Among sports memorabilia collectors, the holiest of holies are game-used items. Anyone can buy an autographed jersey, but a helmet used in a Super Bowl? That's a highly limited market.
But as with all memorabilia, collectors of game-used gear have to put their faith in the system, faith that the dings and scratches and dirt on uniforms and helmets actually came from an actual game and not from, say, a practice field ... or a dry-cleaner. Now, a collector is charging that Eli Manning and the Giants falsified claims of "game-used" memorabilia, and one of those forgeries is allegedly in the Pro Football Hall of Fame.
Sports collector Eric Inselberg filed a suit in Bergen County on Wednesday charging civil racketeering, breach of contract, malicious prosecution, and trade libel against Manning, the Giants, and several other parties. The New York Post first reported the lawsuit.
"This suit is completely without any merit whatsoever and we will defend it vigorously," a Giants spokesperson told NJ.com. "We will not otherwise comment on pending litigation."
Inselberg had been indicted in 2011 on charges of selling forged memorabilia. But that suit was dropped when federal prosecutors told the judge that “prosecution was no longer appropriate in light of some new facts that were pointed out to us by defense counsel.” Inselberg's defense lawyers had told the court that Giants personnel had lied to a grand jury about the team's relationship with Inselberg in order to cover up the Giants' own forgeries, according to the Post.
Inselberg said he bought thousands of items from Giants staffers over the course of two decades, and Inselberg's memorabilia served as the centerpiece of the Giants' "Legacy Club," an exhibition of memorabilia at MetLife Stadium. But when federal investigators began looking into allegations of forged memorabilia within the Giants organization, the team turned on Inselberg, the suit charges.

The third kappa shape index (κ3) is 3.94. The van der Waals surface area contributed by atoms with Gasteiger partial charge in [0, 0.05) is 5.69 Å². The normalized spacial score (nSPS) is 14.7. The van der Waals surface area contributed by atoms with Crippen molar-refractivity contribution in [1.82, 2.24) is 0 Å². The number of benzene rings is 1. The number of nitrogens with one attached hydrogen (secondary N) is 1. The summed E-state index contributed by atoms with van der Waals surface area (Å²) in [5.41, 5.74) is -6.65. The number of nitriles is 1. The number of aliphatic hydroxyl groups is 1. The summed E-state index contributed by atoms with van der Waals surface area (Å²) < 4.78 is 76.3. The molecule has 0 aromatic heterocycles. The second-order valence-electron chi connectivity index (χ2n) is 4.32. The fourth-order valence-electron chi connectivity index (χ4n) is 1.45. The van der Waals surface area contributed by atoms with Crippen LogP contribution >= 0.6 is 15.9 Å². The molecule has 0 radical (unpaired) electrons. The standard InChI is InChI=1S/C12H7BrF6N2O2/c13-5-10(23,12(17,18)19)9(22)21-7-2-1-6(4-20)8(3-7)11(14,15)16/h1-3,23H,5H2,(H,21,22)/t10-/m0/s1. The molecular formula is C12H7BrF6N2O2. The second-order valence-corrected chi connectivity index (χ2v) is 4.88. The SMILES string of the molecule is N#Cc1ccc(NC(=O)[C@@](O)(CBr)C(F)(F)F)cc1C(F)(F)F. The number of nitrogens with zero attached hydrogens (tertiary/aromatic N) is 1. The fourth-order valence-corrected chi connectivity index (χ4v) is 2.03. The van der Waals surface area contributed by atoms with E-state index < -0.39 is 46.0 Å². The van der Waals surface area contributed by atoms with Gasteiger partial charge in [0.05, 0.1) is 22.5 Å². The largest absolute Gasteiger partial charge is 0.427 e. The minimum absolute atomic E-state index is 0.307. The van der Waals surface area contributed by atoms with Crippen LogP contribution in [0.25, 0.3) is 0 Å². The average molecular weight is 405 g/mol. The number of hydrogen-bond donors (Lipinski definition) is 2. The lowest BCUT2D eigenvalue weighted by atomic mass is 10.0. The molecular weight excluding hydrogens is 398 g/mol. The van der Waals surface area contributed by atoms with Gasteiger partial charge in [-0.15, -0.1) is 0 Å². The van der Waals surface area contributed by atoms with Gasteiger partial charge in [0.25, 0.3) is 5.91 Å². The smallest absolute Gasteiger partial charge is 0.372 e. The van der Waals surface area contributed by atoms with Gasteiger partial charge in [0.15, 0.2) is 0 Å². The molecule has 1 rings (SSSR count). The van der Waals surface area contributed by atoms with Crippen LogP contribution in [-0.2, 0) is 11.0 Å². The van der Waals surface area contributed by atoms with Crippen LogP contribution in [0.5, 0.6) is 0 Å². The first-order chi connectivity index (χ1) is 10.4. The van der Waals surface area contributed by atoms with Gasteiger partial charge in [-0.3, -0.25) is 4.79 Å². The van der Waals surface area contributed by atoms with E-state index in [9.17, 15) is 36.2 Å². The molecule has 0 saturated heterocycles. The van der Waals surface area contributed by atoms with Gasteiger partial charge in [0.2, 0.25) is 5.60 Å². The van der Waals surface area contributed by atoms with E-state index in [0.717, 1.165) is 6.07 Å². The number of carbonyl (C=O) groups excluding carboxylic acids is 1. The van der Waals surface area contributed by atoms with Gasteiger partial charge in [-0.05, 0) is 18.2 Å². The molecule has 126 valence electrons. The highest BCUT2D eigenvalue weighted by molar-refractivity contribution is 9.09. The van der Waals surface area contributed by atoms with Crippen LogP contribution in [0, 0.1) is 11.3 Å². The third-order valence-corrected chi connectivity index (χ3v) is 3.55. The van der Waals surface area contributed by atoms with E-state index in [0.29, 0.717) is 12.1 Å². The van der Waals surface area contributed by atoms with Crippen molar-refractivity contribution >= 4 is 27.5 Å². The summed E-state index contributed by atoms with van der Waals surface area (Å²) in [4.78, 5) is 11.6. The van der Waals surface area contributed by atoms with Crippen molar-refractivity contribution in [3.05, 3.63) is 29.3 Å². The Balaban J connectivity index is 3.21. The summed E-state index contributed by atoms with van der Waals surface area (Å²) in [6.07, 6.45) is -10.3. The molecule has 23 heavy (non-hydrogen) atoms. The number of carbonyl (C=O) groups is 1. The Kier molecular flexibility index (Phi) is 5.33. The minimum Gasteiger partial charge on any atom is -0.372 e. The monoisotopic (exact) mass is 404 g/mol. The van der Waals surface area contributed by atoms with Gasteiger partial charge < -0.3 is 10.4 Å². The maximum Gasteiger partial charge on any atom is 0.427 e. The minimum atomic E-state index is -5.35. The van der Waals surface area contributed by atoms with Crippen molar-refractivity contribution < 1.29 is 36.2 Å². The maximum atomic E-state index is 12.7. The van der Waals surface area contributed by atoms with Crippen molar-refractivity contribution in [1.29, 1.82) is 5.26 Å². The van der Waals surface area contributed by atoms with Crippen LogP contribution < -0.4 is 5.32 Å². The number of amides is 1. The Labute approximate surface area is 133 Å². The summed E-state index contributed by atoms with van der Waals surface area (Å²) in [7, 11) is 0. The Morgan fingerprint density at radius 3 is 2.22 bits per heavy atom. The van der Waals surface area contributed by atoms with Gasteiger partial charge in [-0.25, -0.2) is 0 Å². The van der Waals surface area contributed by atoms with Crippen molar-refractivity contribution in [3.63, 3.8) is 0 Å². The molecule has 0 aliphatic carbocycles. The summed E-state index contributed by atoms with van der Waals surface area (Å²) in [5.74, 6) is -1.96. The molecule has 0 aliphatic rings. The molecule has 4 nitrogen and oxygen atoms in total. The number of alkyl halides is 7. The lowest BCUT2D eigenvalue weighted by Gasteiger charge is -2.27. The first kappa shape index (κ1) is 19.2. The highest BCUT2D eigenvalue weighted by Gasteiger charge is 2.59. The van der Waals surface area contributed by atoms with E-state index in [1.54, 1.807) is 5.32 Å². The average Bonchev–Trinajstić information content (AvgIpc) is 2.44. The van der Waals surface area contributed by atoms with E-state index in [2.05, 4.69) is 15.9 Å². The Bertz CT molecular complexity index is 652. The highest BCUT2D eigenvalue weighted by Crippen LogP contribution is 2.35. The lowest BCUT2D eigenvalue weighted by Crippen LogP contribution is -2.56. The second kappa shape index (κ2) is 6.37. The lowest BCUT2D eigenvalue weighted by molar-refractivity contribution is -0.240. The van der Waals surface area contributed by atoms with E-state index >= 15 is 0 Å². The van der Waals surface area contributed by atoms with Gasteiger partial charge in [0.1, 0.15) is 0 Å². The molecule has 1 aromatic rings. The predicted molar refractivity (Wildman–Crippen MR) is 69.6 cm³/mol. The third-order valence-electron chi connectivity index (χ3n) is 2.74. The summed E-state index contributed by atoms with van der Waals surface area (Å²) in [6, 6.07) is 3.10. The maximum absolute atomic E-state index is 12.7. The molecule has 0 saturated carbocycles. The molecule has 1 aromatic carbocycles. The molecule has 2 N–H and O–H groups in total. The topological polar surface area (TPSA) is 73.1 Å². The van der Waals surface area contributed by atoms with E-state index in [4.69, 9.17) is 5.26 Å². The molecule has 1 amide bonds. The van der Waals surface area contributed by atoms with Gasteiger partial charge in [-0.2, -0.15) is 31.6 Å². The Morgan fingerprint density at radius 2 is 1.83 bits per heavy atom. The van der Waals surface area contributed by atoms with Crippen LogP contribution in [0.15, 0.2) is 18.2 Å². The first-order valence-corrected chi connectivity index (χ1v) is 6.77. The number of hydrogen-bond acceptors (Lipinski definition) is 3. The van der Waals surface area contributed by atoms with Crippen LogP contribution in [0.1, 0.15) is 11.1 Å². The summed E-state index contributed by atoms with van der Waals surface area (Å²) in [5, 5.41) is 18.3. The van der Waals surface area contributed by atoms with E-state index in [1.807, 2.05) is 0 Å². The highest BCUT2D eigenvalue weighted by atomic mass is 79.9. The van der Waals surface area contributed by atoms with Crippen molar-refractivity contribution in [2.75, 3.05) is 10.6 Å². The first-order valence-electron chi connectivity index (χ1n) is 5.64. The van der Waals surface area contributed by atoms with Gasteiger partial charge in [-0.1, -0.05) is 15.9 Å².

“When the Government came knocking on the Giants’ door, the response was a coverup that threw Inselberg under the bus to protect themselves and the team,” according to the suit.
Among the charges in the suit:
• Giants equipment manager Joe Skiba allegedly participated in a scheme to forge game-used memorabilia and then turn it over to Inselberg, as Manning allegedly did not wish to surrender his memorabilia. One email exchange between Inselberg and Skiba, noted in the lawsuit, ran as follows:
Inselberg: "Hey Joe, my buddy was offered an Eli game used helmet and jersey. Are these the bs ones Eli asked you to make up because he didn't want to give up the real stuff?"
Skiba, from a Giants email address: "BS ones, you are correct..."
• According to the suit, in 2005 Manning asked Skiba for an old practice helmet, then signed it and put it on the market as if it were from his 2004 rookie season.
• The suit also alleges that in 2008, Skiba doctored a helmet to make it appear it had been used in that year's Super Bowl. The helmet went first to a Giants vice president and later to the Pro Football Hall of Fame in Canton, the suit charges.
• The Giants' dry-cleaner allegedly cut up, laundered, and "repaired" unused game jerseys to make them appear game-used.
• Several collectors who bought fake memorabilia noticed that the markings on their gear appeared to be different from that on the "same" gear in game photos.
Inselberg did not list a dollar figure for damages, but his attorneys said that the Giants' actions had cost him "well into the eight figures," according to the Post.
Peyton Manning was asked on Thursday if he had a comment on the lawsuit targeting his brother.
His one-word answer: "No."